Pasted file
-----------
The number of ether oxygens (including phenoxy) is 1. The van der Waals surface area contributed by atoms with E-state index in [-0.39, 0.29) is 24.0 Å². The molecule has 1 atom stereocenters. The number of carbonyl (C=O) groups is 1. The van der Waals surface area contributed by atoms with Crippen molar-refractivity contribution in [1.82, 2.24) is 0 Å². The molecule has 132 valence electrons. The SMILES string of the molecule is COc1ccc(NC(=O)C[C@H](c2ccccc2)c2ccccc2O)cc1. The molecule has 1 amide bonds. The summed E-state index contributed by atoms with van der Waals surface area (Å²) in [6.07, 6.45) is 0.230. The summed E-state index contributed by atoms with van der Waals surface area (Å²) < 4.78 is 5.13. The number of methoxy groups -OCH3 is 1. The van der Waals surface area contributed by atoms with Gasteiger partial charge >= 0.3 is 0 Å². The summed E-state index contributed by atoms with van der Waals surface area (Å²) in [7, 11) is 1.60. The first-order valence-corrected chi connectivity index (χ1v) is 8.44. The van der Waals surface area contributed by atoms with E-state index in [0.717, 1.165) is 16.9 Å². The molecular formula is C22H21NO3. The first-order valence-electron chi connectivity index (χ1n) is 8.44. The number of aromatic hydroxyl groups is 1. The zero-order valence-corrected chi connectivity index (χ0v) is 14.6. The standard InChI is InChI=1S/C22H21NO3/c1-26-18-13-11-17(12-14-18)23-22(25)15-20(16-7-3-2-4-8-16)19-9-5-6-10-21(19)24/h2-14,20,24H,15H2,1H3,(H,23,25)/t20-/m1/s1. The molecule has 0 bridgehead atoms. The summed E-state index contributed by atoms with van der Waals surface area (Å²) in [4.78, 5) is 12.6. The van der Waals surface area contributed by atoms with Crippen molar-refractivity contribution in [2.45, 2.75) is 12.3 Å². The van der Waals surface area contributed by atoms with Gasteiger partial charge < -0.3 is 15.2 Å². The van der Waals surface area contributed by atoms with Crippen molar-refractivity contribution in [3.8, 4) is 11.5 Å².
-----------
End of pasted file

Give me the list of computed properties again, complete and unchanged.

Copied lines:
The number of ether oxygens (including phenoxy) is 1. The van der Waals surface area contributed by atoms with E-state index in [-0.39, 0.29) is 24.0 Å². The molecule has 1 atom stereocenters. The number of carbonyl (C=O) groups is 1. The van der Waals surface area contributed by atoms with Crippen molar-refractivity contribution in [1.82, 2.24) is 0 Å². The molecule has 132 valence electrons. The SMILES string of the molecule is COc1ccc(NC(=O)C[C@H](c2ccccc2)c2ccccc2O)cc1. The molecule has 1 amide bonds. The summed E-state index contributed by atoms with van der Waals surface area (Å²) in [6.07, 6.45) is 0.230. The summed E-state index contributed by atoms with van der Waals surface area (Å²) < 4.78 is 5.13. The number of methoxy groups -OCH3 is 1. The van der Waals surface area contributed by atoms with Gasteiger partial charge >= 0.3 is 0 Å². The summed E-state index contributed by atoms with van der Waals surface area (Å²) in [7, 11) is 1.60. The first-order valence-corrected chi connectivity index (χ1v) is 8.44. The van der Waals surface area contributed by atoms with E-state index in [0.717, 1.165) is 16.9 Å². The molecular formula is C22H21NO3. The first-order valence-electron chi connectivity index (χ1n) is 8.44. The number of aromatic hydroxyl groups is 1. The zero-order valence-corrected chi connectivity index (χ0v) is 14.6. The standard InChI is InChI=1S/C22H21NO3/c1-26-18-13-11-17(12-14-18)23-22(25)15-20(16-7-3-2-4-8-16)19-9-5-6-10-21(19)24/h2-14,20,24H,15H2,1H3,(H,23,25)/t20-/m1/s1. The molecule has 0 bridgehead atoms. The summed E-state index contributed by atoms with van der Waals surface area (Å²) in [4.78, 5) is 12.6. The van der Waals surface area contributed by atoms with Crippen molar-refractivity contribution in [2.45, 2.75) is 12.3 Å². The van der Waals surface area contributed by atoms with Gasteiger partial charge < -0.3 is 15.2 Å². The van der Waals surface area contributed by atoms with Crippen molar-refractivity contribution in [3.8, 4) is 11.5 Å².